RUBY (for all those July birthdays)

Posted on Monday, November 30th, -0001 at 12:00 am by Lauren

Ruby - The most valuable variety of corundum.  Other varieties of gem-quality corundum are called sapphires.  The name "Ruby"given to the red gem quality corundum, was named for its red color in Latin "Rubeus".

Rubies may be any shade of red, from pinkish to purplish or brownish red, depending on the chromium and iron content of the stone. ruby is a tough mineral only second to the diamond in hardness.  They are a 9 on the MOHS Hardness scale. 

The quality of a ruby is determined by its color, cut, and clarity, which, along with carat weight, affect its value. The brightest and most valuable shade of red called blood-red or pigeon blood, commands a large premium over other rubies of similar quality which is known to come from Myanmar.  After color follows clarity: similar to diamonds, a clear stone will command a premium, but a ruby without any needle-like rutile inclusions may indicate that the stone has been treated. Ruby is the traditional birthstone for July and is usually pinker than garnet, although some rhodolite garnets have a similar pinkish hue to most rubies. The world's most valuable ruby is the Sunrise Ruby.  Rubies have also been found in Thailand, Afghanistan, Pakistan, Vietnam, India, Russia, Norway, Austrailia, and our very own back yard USA (North Carolina, South Carolina, Montana, and Wyoming).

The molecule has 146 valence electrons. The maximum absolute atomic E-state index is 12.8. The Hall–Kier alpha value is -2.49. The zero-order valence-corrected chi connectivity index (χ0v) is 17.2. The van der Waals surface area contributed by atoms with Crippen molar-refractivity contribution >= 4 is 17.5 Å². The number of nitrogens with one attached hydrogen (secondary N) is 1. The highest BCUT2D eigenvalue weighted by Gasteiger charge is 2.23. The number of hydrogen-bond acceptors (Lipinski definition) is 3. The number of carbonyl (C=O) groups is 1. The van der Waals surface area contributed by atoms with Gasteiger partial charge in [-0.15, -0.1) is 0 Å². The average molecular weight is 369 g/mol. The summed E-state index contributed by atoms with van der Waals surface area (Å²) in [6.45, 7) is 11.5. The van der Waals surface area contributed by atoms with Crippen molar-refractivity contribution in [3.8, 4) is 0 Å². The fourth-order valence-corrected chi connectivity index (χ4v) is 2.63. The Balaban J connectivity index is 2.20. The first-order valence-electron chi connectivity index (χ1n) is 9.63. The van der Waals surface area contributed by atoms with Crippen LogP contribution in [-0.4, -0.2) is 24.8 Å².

Elizabeth Taylor said about the Burmese Ruby and diamond ring, “It was the most perfect colored stone I'd ever seen.” Bidders at the 2011 Christie's auction clearly agreed as the same ruby-and-diamond ring sold for $4.2 million and set a per-carat record for a ruby at $512,925 on Jul 1, 2013.

So as Elizabeth did, get out that ruby and take a minute to fully enjoy the beauty of of the stone.  If you don't have one, come on in and we can help with any Ruby needs you might have!